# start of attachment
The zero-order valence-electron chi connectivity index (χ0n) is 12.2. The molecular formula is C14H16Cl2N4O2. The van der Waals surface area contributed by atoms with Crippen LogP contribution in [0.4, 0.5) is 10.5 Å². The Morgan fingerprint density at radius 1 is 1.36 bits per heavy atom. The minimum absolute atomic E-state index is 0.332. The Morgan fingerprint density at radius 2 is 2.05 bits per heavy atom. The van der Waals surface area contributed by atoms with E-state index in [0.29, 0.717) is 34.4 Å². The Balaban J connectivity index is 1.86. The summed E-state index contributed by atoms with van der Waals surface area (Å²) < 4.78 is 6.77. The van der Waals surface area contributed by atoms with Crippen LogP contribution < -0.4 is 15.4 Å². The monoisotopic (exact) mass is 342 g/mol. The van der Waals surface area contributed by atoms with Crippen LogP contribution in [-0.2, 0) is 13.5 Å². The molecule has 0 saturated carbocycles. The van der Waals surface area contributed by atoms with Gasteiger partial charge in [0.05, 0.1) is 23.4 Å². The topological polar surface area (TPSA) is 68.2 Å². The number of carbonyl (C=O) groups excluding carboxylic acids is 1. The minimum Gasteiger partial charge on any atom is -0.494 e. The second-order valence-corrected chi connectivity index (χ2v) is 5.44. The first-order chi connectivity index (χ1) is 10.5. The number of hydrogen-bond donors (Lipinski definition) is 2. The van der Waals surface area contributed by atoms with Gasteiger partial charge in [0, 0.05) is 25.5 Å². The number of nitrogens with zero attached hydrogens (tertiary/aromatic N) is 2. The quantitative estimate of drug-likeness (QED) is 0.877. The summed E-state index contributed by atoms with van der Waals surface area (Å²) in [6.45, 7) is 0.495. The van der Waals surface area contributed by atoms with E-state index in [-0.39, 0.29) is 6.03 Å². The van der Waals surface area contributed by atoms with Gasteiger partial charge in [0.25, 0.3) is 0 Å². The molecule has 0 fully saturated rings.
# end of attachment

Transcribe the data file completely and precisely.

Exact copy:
The zero-order valence-electron chi connectivity index (χ0n) is 12.2. The molecular formula is C14H16Cl2N4O2. The van der Waals surface area contributed by atoms with Crippen LogP contribution in [0.4, 0.5) is 10.5 Å². The Morgan fingerprint density at radius 1 is 1.36 bits per heavy atom. The minimum absolute atomic E-state index is 0.332. The Morgan fingerprint density at radius 2 is 2.05 bits per heavy atom. The van der Waals surface area contributed by atoms with E-state index in [0.29, 0.717) is 34.4 Å². The Balaban J connectivity index is 1.86. The summed E-state index contributed by atoms with van der Waals surface area (Å²) < 4.78 is 6.77. The van der Waals surface area contributed by atoms with Crippen LogP contribution < -0.4 is 15.4 Å². The monoisotopic (exact) mass is 342 g/mol. The van der Waals surface area contributed by atoms with Crippen LogP contribution in [-0.2, 0) is 13.5 Å². The molecule has 0 saturated carbocycles. The van der Waals surface area contributed by atoms with Gasteiger partial charge in [0.05, 0.1) is 23.4 Å². The topological polar surface area (TPSA) is 68.2 Å². The number of carbonyl (C=O) groups excluding carboxylic acids is 1. The minimum Gasteiger partial charge on any atom is -0.494 e. The second-order valence-corrected chi connectivity index (χ2v) is 5.44. The first-order chi connectivity index (χ1) is 10.5. The number of hydrogen-bond donors (Lipinski definition) is 2. The van der Waals surface area contributed by atoms with Gasteiger partial charge in [0, 0.05) is 25.5 Å². The number of nitrogens with zero attached hydrogens (tertiary/aromatic N) is 2. The quantitative estimate of drug-likeness (QED) is 0.877. The summed E-state index contributed by atoms with van der Waals surface area (Å²) in [6.45, 7) is 0.495. The van der Waals surface area contributed by atoms with E-state index in [-0.39, 0.29) is 6.03 Å². The van der Waals surface area contributed by atoms with Gasteiger partial charge in [0.25, 0.3) is 0 Å². The molecule has 0 fully saturated rings.